Hazing and Initiation
Being on a varsity sports team, being the athlete looked up to by children, and having your letterman’s jacket are all things coveted by many males in a small school and town. Going out to the field on a Friday night under the lights or being on the gym floor with hundreds of community members coming to watch you play are things these boys look forward to doing. But, before they can do that they must be one of the freshmen on team and be accepted on to that team by the upperclassmen. Hazing of these freshmen is a way to have them prove that they are tough enough or willing to sacrifice for the team. It is a way to initiate them. Some teams do it more than others, but almost all teams do it in some manner.
Hazing is illegal in most states and is looked for by coaches, school administrators, and parents (Van Raalte). Many schools put in place anti-hazing programs. “High school anti-hazing programs may include education, role-playing of hazing-like incidents, getting students talking about hazing, and getting faculty and parents involved with anti-hazing. By incorporating these elements into well-developed anti-hazing programs, Watertown High School, in Watertown, Massachusetts, and Roseville High School, in Minneapolis-St. Paul, have gotten hazing under control” (Oliff). Although a school may think that they have gotten hazing under control, there is no way to control everything that happens in the locker room or outside of the school.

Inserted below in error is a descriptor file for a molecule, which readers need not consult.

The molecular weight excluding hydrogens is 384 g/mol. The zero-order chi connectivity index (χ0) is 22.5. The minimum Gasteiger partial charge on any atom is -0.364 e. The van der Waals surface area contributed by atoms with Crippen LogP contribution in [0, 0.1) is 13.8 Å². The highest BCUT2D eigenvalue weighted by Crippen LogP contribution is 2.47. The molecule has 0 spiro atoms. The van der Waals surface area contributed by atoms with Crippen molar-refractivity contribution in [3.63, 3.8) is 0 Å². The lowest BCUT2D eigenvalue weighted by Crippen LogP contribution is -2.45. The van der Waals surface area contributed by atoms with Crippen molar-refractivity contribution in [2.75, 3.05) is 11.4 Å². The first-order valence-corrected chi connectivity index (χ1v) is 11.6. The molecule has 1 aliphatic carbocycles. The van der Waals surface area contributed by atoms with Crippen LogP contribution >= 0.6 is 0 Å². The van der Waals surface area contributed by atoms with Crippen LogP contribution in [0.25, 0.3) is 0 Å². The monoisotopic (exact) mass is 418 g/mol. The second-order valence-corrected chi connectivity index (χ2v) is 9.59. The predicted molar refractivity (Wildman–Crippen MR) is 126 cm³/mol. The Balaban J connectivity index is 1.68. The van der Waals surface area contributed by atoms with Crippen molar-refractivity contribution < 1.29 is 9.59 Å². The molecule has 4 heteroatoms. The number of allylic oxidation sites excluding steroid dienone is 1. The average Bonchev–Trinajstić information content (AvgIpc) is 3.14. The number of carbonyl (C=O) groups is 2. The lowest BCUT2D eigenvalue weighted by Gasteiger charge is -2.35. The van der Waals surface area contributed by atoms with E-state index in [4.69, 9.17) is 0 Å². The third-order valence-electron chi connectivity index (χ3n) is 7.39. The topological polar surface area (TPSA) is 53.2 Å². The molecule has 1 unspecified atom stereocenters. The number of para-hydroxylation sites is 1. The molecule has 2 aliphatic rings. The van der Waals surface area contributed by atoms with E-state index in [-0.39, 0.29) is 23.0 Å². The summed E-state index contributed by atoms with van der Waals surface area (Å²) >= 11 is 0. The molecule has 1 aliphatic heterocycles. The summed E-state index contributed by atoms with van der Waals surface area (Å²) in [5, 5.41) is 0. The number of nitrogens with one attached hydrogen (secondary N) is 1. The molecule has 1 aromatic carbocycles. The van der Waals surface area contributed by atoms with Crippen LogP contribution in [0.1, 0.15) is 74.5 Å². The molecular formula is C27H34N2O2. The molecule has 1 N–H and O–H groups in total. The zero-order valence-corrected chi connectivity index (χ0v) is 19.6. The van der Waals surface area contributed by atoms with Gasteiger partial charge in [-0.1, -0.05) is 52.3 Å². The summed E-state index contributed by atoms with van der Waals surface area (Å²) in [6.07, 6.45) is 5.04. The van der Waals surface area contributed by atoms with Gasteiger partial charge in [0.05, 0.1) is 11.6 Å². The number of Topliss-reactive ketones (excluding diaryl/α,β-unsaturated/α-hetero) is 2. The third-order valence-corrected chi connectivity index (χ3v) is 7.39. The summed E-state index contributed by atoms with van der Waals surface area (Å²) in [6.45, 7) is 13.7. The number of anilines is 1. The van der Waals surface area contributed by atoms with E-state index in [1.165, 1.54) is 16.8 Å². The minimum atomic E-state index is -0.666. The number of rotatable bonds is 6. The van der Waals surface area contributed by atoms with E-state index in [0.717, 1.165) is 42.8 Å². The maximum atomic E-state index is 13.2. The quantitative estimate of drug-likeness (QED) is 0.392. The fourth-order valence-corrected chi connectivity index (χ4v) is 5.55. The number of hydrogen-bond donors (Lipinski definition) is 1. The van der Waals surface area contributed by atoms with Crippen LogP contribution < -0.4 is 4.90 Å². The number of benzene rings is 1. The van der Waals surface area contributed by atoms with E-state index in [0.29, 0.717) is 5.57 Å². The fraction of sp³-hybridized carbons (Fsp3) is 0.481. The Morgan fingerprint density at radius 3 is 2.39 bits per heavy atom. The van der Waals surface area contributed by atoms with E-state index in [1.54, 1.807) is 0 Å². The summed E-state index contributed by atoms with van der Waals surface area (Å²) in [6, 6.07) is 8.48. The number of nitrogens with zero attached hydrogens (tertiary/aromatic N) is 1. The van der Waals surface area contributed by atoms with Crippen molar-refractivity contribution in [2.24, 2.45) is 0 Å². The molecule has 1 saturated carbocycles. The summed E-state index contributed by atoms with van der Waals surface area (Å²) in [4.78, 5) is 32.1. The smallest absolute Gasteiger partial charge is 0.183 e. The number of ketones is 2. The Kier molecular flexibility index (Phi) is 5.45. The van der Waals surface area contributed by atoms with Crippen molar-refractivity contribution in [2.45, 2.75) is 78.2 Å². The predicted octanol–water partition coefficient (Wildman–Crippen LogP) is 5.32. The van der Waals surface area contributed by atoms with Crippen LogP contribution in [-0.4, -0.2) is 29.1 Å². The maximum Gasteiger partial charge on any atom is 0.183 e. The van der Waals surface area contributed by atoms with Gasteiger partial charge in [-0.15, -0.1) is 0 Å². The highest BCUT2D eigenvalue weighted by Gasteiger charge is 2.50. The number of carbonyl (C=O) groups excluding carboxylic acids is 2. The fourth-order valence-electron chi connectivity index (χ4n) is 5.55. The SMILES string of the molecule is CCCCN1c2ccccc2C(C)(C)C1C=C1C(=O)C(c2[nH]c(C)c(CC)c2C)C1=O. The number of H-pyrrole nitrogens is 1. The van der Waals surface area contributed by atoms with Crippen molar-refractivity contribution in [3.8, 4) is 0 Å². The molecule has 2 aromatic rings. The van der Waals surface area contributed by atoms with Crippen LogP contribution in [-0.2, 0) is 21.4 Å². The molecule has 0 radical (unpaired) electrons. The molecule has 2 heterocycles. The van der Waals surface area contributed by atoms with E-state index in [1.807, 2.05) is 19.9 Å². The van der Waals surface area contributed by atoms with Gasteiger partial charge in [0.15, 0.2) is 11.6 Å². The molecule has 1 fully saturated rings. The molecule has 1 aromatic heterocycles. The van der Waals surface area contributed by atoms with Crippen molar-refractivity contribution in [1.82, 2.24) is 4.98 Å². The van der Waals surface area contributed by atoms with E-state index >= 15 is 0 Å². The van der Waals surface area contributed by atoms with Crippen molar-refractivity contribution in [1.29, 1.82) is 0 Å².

I played three sports in high school and was hazed as a freshman. Each team had a different way of hazing, some more intense than others, but none of them going as far as you often see on the news or vulgar stories you hear about from others. In my freshman year I sometimes felt out of place when at practice not always knowing what to do in each drill or having to just watch the upperclassman from the sideline. Although I sometimes felt out of place at practice, I often felt out of place in the locker...